Condition for an interval being contained in a subset of $\mathbb{R}$

I'd like some input on this problem. It's a different sort from what I've done before, and it's that sort of problem that (I think) feels so nicely intuitive that it's hard to decide if my proof is rigorous or not. How could it be improved?

"Let $x$ be a real number, $A$ a subset of $\mathbb{R}$, and $\varepsilon$ a positive number. Prove that $(x-\varepsilon, x+\varepsilon) \subset A$ if and only if $d(x,\mathbb{R}\setminus A) \ge \varepsilon$."

$\Rightarrow$ Since $(x-\varepsilon, x+\varepsilon) \subset A$, every member of $(x-\varepsilon, x+\varepsilon)$ is in $A$, so $\mathbb{R} \setminus A$ does not contain any member of $(x-\varepsilon, x+\varepsilon)$ and $d(x,\mathbb{R}\setminus A) \ge \varepsilon$.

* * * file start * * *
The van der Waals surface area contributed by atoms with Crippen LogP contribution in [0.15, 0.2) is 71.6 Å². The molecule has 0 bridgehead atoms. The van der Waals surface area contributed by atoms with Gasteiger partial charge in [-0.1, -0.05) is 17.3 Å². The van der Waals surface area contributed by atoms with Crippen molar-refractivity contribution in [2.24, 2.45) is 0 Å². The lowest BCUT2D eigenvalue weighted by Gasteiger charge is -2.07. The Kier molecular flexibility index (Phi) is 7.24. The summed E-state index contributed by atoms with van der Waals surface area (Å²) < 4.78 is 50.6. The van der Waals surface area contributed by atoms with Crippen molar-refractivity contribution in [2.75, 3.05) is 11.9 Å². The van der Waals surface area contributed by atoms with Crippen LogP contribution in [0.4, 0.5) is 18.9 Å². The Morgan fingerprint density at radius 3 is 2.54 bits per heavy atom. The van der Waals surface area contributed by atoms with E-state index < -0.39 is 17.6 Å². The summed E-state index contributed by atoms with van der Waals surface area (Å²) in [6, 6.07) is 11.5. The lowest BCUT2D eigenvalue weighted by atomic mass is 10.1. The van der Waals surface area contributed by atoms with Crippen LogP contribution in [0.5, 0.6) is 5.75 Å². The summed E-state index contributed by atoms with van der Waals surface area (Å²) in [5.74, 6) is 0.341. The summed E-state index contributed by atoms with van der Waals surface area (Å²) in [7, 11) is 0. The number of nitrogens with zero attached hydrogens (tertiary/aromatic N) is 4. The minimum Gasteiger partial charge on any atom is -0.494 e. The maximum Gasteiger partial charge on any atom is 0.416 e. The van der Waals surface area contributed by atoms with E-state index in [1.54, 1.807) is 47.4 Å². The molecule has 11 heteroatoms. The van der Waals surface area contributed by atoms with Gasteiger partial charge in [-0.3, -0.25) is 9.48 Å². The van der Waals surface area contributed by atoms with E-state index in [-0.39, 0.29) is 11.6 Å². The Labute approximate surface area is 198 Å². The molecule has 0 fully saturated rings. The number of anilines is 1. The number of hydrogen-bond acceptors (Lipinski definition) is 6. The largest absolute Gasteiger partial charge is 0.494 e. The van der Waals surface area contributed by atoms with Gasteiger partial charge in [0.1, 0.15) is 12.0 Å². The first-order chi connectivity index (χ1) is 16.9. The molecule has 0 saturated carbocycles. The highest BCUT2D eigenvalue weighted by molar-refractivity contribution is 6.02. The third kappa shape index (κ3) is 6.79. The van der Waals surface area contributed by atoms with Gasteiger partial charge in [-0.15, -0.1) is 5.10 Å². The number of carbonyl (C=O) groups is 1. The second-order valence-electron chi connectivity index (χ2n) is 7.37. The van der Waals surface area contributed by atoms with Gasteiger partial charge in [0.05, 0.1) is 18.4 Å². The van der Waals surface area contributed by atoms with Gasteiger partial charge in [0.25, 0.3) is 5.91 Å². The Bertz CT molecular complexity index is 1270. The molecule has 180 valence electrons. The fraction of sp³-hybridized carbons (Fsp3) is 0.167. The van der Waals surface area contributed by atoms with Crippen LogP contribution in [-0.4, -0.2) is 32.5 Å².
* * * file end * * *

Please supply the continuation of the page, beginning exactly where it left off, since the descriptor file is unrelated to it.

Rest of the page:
$\Leftarrow$ Now suppose that $d(x,\mathbb{R}\setminus A) \ge \varepsilon$. Since $d(x,\mathbb{R}\setminus A) > 0$, $x \in A$. Also since $d(x,\mathbb{R}\setminus A) =\mbox{inf}\{|x-y|\,|\,y \in \mathbb{R} \setminus A \} \ge \varepsilon$, there must exist an interval $(x-\varepsilon, x+\varepsilon) \subset A$.

2022-07-25 20:44:47
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